From the introduction to SIGNS & SHRINES: SPIRITUAL JOURNEYS ACROSS NEW MEXICO
. . .Why do certain natural settings of mountains, groves, streams, and rocks, and certain cultural properties and built landscapes, such as shrines, churches, temples, and monuments, evoke feelings of awe, wholeness, and belonging to a sphere much larger than our everyday reality?
At sites such as Bandelier National Monument, Chaco Canyon, and Taos Mountain, at the Earth Journey stupa in El Rito, the Temple Montefiore cemetery in Las Vegas, and the Marigold Day of the Dead Parade in Albuquerque, or walking the grounds of the Upaya Zen Center in Santa Fe, or watching the Mescalero Apaches’ ceremonial Dance of the Mountain Gods, peace, connection, a sense of being blessed, of purpose, of participating in a drama beyond our own, temporarily overwhelms our petty “monkey mind” without our conjuring it or trying for it.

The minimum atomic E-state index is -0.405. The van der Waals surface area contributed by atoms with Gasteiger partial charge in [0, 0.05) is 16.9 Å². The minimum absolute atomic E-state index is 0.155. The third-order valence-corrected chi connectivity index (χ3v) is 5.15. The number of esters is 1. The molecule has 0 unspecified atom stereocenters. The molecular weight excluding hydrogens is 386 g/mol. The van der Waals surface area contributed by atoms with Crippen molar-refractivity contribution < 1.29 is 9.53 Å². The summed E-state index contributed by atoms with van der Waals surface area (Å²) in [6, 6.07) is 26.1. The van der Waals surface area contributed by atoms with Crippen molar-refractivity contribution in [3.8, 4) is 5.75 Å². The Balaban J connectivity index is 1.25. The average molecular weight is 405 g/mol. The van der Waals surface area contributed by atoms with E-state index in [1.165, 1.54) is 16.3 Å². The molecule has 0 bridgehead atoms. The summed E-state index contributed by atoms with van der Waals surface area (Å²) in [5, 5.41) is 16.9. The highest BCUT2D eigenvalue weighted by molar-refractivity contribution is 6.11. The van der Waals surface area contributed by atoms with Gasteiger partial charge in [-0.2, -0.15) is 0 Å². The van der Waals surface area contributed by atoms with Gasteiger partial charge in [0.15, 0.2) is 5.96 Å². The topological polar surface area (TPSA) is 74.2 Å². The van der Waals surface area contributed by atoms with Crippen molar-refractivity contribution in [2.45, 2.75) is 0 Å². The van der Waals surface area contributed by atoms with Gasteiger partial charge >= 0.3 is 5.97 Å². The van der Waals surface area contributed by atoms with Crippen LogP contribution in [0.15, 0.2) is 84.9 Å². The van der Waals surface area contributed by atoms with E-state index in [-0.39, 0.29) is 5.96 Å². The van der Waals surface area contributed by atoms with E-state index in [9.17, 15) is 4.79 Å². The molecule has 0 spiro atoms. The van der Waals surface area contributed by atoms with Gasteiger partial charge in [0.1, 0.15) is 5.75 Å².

It matters not what our individual religious beliefs are. Such places speak to us in their own subtle, strong, and silent language if we are the least bit open. All I can say is: Welcome to New Mexico!. . .
What struck me so forcefully, from the time I first traveled through New Mexico in 1972, is the peaceful coexistence of so many different, clearly articulated spiritual paths. An early drive through the Jemez amazed me with the sight, in close proximity, in this narrow canyon, of Buddhist, Catholic, and Native American communities. . .
This book highlights special places in New Mexico where we may retreat to repair our souls, rest from the world, seek peace in a community where the dedicated, such as the Benedictine monks at Christ in the Desert Monastery, devote their lives to offering just such a possibility to guests. One may join in the practice of prayers or meditation, or simply sit by the flowing river in silence and watch the changing light on the rock walls of the canyon. . .